In a 15-page document explaining its analysis of the impact of Windsor on tax matters for married same-sex couples, IRS Special Counsels Richard S. Goldstein and Matthew S. Cooper note that, in regard to common law marriages, the IRS has, for the past 50 years, determined the marital status of couples based on where the marriage was created, not where the couple was later residing.
“A rule under which a couple’s marital status could change simply by moving from one state to another state would be prohibitively difficult and costly for the Service to administer, and for many taxpayers to apply,” said the analysis. Given the ruling in Windsor, said the analysis, “individuals of the same sex will be considered to be lawfully married under the Code as long as they were married in a state whose laws authorize the marriage of two individuals of the same sex, even if they are domiciled in a state that does not recognize the validity of same-sex marriages.”
“Had the Bush administration been in place, I doubt they would have seen the Windsor decision that way or accepted the good policy reasons for following a ‘rule of celebration’ recognizing all marriages as valid if valid where entered,” said Jon Davidson, legal director for Lambda Legal Defense. ” That might well have led to lawsuits, the outcome of which are rarely assured. So, I think the Obama administration deserves our thanks and our respect. I think it highly unlikely that an administration like Bush’s that had actively defended DOMA and the justifications behind it would agree that that is what Windsor required. ”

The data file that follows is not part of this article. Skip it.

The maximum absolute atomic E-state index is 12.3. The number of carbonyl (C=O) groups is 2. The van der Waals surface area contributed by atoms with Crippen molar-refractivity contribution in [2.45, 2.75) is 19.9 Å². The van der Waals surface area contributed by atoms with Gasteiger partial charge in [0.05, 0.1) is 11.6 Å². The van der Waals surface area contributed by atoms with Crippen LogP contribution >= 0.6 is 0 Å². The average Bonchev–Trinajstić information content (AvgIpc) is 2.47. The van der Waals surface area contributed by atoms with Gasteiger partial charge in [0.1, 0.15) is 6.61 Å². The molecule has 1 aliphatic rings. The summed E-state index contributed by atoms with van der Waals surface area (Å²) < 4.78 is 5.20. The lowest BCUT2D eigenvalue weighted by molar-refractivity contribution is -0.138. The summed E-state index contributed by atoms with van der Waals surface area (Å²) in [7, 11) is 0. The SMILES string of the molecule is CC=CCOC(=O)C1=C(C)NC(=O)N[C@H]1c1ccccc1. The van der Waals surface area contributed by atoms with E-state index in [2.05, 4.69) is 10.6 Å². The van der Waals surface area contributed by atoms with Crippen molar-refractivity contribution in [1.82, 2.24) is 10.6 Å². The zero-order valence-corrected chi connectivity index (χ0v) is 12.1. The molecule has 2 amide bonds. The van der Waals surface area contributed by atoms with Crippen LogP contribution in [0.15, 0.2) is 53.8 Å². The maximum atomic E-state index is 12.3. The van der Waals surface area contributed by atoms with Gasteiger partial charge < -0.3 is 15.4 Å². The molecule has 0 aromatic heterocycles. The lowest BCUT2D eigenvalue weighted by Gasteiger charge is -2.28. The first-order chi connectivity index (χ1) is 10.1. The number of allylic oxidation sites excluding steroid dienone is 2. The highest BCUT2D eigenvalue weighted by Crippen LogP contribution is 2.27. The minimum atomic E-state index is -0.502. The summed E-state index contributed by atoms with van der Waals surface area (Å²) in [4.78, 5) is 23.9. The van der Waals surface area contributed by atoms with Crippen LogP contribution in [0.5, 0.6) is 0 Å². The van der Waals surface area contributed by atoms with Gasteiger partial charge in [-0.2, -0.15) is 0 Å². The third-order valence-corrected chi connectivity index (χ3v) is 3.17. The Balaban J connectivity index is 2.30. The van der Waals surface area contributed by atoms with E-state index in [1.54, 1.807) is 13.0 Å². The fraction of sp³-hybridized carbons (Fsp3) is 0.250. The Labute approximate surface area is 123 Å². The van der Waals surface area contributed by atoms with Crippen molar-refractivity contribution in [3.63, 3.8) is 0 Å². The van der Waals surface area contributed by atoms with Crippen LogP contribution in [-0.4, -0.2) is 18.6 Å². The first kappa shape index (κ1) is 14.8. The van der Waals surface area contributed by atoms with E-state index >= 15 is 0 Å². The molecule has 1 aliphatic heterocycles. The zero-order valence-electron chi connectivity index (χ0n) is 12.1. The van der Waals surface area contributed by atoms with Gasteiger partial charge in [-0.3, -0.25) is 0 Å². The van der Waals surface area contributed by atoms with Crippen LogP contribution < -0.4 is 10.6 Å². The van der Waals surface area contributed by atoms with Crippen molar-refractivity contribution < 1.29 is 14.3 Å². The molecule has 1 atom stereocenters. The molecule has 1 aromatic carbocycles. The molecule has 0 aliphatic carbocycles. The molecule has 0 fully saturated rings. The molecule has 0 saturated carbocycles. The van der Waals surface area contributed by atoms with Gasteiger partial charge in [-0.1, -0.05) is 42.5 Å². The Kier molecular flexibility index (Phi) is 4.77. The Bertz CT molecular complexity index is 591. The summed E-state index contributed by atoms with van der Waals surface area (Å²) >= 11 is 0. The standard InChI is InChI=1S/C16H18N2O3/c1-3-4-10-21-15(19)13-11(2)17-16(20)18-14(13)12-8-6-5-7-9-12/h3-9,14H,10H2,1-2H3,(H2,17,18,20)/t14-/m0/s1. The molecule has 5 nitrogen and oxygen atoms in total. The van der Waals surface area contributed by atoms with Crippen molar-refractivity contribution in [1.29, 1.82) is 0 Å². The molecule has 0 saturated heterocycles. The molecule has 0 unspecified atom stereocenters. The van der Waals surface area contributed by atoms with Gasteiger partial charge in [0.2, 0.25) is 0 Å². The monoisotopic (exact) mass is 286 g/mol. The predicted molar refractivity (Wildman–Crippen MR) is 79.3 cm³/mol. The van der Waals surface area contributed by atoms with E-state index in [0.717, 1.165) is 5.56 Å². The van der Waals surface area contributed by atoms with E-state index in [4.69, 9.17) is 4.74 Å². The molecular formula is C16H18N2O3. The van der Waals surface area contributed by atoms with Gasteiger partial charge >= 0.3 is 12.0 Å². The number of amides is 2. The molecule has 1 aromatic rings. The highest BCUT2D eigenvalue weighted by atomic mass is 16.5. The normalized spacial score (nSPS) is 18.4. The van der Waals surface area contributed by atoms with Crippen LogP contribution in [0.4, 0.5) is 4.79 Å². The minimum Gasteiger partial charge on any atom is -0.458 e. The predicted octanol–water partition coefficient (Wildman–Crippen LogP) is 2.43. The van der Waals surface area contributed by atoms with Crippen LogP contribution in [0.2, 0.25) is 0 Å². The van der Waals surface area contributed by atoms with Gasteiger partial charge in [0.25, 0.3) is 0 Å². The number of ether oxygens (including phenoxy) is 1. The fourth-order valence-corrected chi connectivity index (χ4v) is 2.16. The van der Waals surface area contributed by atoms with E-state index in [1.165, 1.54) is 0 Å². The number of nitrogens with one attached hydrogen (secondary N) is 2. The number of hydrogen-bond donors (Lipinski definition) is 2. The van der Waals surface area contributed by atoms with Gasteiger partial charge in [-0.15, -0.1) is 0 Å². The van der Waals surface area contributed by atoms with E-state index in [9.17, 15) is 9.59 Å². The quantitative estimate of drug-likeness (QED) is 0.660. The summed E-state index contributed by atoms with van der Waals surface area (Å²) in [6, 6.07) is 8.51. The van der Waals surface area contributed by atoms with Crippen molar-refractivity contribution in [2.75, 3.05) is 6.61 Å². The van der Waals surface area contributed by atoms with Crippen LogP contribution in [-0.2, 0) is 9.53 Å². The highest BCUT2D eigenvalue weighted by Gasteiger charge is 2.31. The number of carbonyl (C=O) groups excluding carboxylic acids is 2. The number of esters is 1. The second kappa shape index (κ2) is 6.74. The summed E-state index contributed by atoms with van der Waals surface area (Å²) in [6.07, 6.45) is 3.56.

The IRS press release noted that the agency’s interpretation of Windsor would not allow same-sex couples who have domestic partnerships, civil unions, or other non-marriage relationships to be considered married for federal tax purposes.
The press release also advised married same-sex couples to file their 2013 tax returns as either married filing jointly or married filing separately. And it noted that couples who were married prior to 2013 have the option of filing original or amended returns for tax years 2010, 2011, and 2012.